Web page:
By March 20, when New York City recorded 4,007 confirmed cases, Gov. Andrew Cuomo responded by instituting a state-wide lockdown that shut all non-essential businesses. At Queens Health Pharmacy, the lockdown provided clarity. As an essential business, they could stay open, but to control risk, they decided to close off the pharmacy’s small retail space to the public and set up curbside pickup and delivery.
Business gradually slowed, recalled supervising pharmacist Andrew Chung, 25. “It wasn’t as hectic, it was very quiet, at least out here,” he said, gesturing at the pharmacy’s retail area — two tightly packed aisles overflowing with stacked pharmaceutical products. As the main pharmacist, Chung supervises unlicensed staff, fills out prescriptions and prints out labels. On most days, he works at the pharmacy’s main desk, hidden by shelves of prescription bottles that line the store’s back room.
For Jimenez, who manages the pharmacy’s customer-facing operations, the pandemic was anything but quiet. It was up to her to meet the demands of the people lining up outside the store.
Over-the-counter medications to relieve fever, such as Tylenol, were some of the most accessible forms of treatment for COVID-19, especially as the coronavirus saturated hospitals and shut down walk-in clinics, Jimenez said. Many patients would stop at the pharmacy in search of any available medicine that could help mitigate their symptoms. In those cases, Jimenez or Chung would suggest they take Tylenol or Motrin. Other clients would come by the pharmacy to request various kinds of home remedies, including humidifiers and vaporization products, Jimenez said.
“They went crazy buying Vicks VapoRub, eucalyptus oil,” she said. While she didn’t fully understand why eucalyptus oil was so high in demand, she recalled that she had some older aunts and uncles in Ecuador who used the oils to disinfect their throat and lungs. In April, when Ecuador was battling one of the worst coronavirus outbreaks in South America, street vendors sold eucalyptus branches and products, hailed by “Yachaks,” or shamans, as ways to treat the respiratory symptoms.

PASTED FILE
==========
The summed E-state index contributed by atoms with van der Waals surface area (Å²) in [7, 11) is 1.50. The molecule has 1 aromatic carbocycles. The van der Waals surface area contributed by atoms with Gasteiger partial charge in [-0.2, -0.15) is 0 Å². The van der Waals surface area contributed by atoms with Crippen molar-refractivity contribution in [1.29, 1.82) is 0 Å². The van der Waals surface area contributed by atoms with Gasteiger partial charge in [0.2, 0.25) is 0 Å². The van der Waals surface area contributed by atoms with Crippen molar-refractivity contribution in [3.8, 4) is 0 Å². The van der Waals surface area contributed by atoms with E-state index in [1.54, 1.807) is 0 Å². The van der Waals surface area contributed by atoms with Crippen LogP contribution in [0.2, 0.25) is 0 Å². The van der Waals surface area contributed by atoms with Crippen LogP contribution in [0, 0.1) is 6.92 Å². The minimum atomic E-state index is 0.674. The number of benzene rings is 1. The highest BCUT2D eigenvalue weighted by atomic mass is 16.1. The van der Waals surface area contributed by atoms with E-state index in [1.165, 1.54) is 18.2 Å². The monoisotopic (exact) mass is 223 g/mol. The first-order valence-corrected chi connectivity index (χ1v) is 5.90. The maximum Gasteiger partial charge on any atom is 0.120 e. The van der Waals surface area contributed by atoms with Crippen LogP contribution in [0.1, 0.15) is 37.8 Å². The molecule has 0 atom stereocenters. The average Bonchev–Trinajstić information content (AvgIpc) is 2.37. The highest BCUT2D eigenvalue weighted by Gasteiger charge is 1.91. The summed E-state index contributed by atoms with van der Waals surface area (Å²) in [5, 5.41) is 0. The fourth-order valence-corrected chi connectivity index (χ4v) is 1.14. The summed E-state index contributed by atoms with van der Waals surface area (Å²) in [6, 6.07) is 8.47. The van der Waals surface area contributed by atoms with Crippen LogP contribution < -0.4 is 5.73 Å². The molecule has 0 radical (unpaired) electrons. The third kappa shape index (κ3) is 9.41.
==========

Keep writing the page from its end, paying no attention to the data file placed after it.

Disinfectants and personal protection equipment (PPE) also sold out quickly. The demand and price charged by their suppliers was so high that it was difficult for the pharmacy to stock enough hand sanitizer, gloves and masks. Before the pandemic, the pharmacy sold a box of 50 surgical masks for $3 or $4, Jimenez said. During the pandemic, that same box could cost anywhere between $25-$35 because suppliers had raised their prices, she affirmed. During peak demand in April, in some cases, the cost of PPE skyrocketed more than 1000%, according to a report by the Society for Healthcare Organization Procurement Professionals.
Certain drug prices increased as well – including some medicines that were being used to treat the symptoms of COVID-19. Between January and June, pharmaceutical companies increased the price for 245 drugs, according to a report by Patients for Affordable Drugs. The report found that the overall increase was on par with drug hikes in 2019 and 2018, yet more than 75% of the price hikes related directly to treatment for COVID-19.
Prices are largely determined by pharmacy benefit managers, or PBMs, which manage prescription drug plans on behalf of health insurers, and their decisions can create a burden on independent pharmacies like Queens Health.
Even before the pandemic, it was common for independent pharmacies to fill some prescriptions at a loss, as PBMs regularly reimbursed them for less than the original cost of the medicine, said Thomas D’Angelo, President of the Pharmacists Society of the State of New York. The pandemic exacerbated PBM dominance over the pharmaceutical industry, D’Angelo said. Mail order pharmacies and large chains ran low on supplies, driving patients to community pharmacies; in some ways, this was beneficial, but it also meant there were more patients demanding expensive prescriptions being filled at a loss, he said.
Chung confirmed that, in many cases, they were losing money by providing common medications like Metformin, used to control blood glucose levels. D’Angelo hopes that PBMs will reimburse pharmacies more fairly when coronavirus vaccines are distributed, so that independent pharmacies can maintain standards and staff levels.